Bangalore: It was a leap of faith for Cisco Systems Inc. to announce its first business unit outside the US in Bangalore in February when chief executive John Chambers visited the city.
Energy-efficient: Sandeep Vij, vice-president and general manager of Converged Building Systems unit at Cisco Systems, says that with 25-30% energy saving, the return on investment is swift. Hemant Mishra / Mint
Now with the converged building systems, or CBS, unit ready to roll out products, Cisco says it has brought its technology closer to the market it intends to serve, which evidently is also the market where maximum urbanization is likely to happen.
In July, Cisco announced its smart connected buildings initiative, which is about integrating information technology (IT) into buildings to optimize energy use.
With 76% of all electricity used going towards running buildings anywhere in the world, multi-billion dollar business opportunities beckon technology providers, particularly the early starters. Both the commercial and residential building spaces are worth $12 billion (Rs58,080 crore) each, says Sandeep Vij, vice-president and general manager of the CBS unit at Cisco Systems (India) Pvt. Ltd. In fact, he sees “smart+connected communities” as the “birth of a new industry”.
The backbone of this initiative, at least initially, is the mediator technology which came through Cisco’s acquisition of a California company, Richards-Zeta Inc., in May. Mediator provides a centralized Internet protocol (IP)-based management of multiple systems running in a building including heating, ventilation, air conditioning, electricity, water, telephony and data.
The cost of the mediator and peripherals can start from $5,000 and go up to around $1 million. But Vij is quick to add that with 25-30% energy saving, the return on investment is swift.
“Cisco’s timing is right for their smarter, IP-enabled infrastructure across various sectors, given the increasing government funding across the globe,” say analysts Usman Sindhu and Doug Washburn at technology and market research firm Forrester Research.
The duo has been looking at the smart+connected communities concept ever since it was announced.
In June, Cisco signed an agreement with Gujarat International Finance Tec-City Co. Ltd and Infrastructure Leasing and Financial Services Ltd to set up a connected finance city. In February, the Karnataka government came on board to chart a road map for an “intelligent and sustainable” Bangalore.
Under its first phase, Bangalore’s transport and police departments are deploying Cisco’s technology.
“In the next phase, Cisco is keen to work with our state-run rural BPOs (state’s new initiative in business process outsourcing to enhance IT skills of rural people) and we’ve just begun discussing how a new Cisco-proposed model will complement the existing programme,” said Ashok Kumar C. Manoli, Karnataka’s principal secretary for IT. Education and health will come next, he added.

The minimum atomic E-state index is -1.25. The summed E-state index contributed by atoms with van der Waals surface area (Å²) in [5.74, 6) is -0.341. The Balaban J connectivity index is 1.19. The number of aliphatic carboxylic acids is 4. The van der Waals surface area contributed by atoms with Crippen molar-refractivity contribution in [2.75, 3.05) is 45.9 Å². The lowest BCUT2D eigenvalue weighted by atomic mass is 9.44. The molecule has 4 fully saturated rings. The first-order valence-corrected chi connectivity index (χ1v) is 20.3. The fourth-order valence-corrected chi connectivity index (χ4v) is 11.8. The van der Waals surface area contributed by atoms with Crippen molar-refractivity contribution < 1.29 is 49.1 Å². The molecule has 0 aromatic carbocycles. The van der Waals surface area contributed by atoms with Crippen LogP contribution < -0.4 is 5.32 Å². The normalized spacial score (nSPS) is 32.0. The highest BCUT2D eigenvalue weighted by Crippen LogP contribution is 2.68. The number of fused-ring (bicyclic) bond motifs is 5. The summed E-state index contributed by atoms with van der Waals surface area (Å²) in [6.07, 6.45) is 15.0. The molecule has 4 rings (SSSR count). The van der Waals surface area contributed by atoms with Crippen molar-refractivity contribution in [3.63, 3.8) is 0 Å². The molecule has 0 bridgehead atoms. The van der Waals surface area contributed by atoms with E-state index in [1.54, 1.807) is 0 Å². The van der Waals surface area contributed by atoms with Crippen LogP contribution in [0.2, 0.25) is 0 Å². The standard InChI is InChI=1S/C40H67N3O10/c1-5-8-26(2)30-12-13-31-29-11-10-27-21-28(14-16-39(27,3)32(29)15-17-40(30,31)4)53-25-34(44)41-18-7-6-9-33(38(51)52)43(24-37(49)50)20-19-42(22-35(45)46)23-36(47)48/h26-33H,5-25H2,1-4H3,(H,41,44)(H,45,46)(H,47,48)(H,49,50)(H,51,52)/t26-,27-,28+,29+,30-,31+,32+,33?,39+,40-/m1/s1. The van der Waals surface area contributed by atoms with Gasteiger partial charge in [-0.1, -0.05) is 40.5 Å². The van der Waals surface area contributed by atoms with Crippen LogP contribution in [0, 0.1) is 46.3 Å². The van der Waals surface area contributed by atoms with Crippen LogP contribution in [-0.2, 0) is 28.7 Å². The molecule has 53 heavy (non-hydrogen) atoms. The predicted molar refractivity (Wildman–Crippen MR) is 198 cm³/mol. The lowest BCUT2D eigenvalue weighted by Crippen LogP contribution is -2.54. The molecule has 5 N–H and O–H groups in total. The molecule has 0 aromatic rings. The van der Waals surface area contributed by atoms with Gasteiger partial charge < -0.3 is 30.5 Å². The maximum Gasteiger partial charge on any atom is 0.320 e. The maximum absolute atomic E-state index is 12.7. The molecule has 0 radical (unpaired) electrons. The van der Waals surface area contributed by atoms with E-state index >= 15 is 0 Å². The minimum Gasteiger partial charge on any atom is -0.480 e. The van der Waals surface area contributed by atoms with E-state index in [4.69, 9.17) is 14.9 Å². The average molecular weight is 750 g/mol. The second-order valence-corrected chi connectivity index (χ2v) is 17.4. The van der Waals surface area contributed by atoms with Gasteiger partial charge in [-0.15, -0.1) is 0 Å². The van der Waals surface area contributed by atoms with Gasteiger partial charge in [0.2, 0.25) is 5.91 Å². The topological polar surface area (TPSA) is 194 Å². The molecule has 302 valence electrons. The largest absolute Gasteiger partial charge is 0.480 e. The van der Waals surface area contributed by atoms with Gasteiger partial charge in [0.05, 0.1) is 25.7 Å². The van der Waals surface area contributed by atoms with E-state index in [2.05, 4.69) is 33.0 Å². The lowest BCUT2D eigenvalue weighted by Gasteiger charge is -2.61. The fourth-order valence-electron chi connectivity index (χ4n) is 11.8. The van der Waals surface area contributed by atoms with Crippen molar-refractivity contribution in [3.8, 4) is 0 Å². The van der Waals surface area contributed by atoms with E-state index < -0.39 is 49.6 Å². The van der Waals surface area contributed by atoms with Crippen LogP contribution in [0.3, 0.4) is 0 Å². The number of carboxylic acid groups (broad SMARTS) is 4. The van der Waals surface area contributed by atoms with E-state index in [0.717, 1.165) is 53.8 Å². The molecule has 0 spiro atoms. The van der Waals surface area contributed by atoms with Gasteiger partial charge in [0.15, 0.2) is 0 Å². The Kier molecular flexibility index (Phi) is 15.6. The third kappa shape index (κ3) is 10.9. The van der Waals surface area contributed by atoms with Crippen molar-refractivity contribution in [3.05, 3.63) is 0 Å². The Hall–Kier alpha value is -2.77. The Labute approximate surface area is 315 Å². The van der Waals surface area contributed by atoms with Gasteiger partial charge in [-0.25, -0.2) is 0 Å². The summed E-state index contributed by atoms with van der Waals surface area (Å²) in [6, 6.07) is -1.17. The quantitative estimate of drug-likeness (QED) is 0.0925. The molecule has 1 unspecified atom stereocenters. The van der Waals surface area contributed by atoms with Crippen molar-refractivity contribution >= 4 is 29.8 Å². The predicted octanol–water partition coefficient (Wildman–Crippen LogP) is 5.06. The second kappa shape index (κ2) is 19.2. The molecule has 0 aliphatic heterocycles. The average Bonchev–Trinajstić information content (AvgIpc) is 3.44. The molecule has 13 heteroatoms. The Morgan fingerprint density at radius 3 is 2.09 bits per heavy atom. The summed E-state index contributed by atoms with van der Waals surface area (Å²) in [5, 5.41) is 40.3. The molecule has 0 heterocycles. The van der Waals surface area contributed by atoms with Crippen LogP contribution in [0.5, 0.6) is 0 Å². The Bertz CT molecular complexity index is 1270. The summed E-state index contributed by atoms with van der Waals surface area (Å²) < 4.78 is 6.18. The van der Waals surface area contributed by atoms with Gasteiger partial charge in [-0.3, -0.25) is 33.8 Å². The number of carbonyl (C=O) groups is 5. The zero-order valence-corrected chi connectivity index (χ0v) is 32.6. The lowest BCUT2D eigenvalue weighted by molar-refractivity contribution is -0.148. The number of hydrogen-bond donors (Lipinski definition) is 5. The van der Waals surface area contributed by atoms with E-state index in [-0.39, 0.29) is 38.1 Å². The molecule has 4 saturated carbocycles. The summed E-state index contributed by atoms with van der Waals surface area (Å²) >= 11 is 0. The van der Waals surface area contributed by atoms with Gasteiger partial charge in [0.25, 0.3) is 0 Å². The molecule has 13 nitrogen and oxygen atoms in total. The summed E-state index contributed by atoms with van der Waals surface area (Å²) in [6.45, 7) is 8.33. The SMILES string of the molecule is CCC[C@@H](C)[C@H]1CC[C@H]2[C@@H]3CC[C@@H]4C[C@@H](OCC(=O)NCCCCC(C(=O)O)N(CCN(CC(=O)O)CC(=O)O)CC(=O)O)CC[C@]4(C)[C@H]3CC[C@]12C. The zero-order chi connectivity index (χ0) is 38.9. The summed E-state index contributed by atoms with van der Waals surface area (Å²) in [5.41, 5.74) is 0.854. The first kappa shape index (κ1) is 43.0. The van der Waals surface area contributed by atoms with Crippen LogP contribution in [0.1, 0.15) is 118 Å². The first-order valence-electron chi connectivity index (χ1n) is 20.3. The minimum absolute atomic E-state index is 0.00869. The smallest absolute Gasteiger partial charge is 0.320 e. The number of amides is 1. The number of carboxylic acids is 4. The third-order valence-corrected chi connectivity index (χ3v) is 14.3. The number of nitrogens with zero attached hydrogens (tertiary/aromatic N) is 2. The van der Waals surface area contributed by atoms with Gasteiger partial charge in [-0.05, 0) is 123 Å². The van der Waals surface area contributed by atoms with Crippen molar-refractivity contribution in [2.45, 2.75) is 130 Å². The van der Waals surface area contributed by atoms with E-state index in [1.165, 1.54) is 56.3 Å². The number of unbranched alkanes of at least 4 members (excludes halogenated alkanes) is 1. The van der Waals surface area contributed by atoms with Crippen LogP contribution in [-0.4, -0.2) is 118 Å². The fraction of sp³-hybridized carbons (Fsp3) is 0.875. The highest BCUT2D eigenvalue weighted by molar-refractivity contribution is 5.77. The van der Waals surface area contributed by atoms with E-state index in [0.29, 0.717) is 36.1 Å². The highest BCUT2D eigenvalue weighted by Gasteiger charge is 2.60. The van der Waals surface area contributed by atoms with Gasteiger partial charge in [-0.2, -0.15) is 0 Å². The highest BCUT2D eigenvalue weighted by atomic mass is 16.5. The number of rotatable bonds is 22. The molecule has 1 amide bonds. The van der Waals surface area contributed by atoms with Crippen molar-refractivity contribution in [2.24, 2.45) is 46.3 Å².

Sindhu and Washburn think Cisco has made a smart move, “especially working with city officials to get their buy-in at the initial stages of technology roll-out”. Besides Bangalore, Dubai in the United Arab Emirates, Incheon in South Korea and Amsterdam in the Netherlands are the cities where the company is providing flavours of the smarter city infrastructure.
But Cisco is also eyeing many technology companies in India which operate large and multiple campuses. “We have a healthy pipeline of responses,” says Vij, not disclosing which technology firms are keen on managing their energy footprint.
Analysts say Cisco’s strategy lies in the fact that it’s not alone in rolling out this infrastructure. International Business Machines Corp. (IBM)is in the forefront with its “smart planet initiative”. In India, IBM has unveiled a digital video surveillance tool for threat and fraud detection and real estate company DLF Ltd is one of its early adopters.
“The solution helps DLF with real-time alerts and post-event analysis for investigative purposes, integrated dashboard for security sensors like cameras, access control readers, etc.,” said Ashish Kumar, general manager, global technology services, IBM India/South Asia.
As these schemes pick up, many vendors will get involved and provide niche capabilities such as security, validation testing and other such services. For instance, say Sindhu and Washburn, Hewlett-Packard Co. has stepped up to provide validation testing for smart meters before they hit the market.
But bandwidth guzzlers as these smart services are, poor network infrastructure could play a spoilsport. According to the latest Global Information Technology Report released in March, India ranks a lowly 54 among 134 countries in IT use, with only 0.3% broadband penetration. Forrester analysts say bandwidth is a bottleneck in other parts of the world as well since smart services require bandwidth-hungry applications such as “unified communications, telepresence and Web 2.0”.
Security is another concern. Sindhu and Washburn say “it is even neglected to some extent”. “For example, smart meters that are being rolled out under Smart Grid are not as secure as they should be. They need to be tested rigorously to bulletproof them from being breached.”
Cisco doesn’t underrate these challenges, says Vij. But for now it’s busy asking, “After voice, data and video, can we now move energy management to the network?”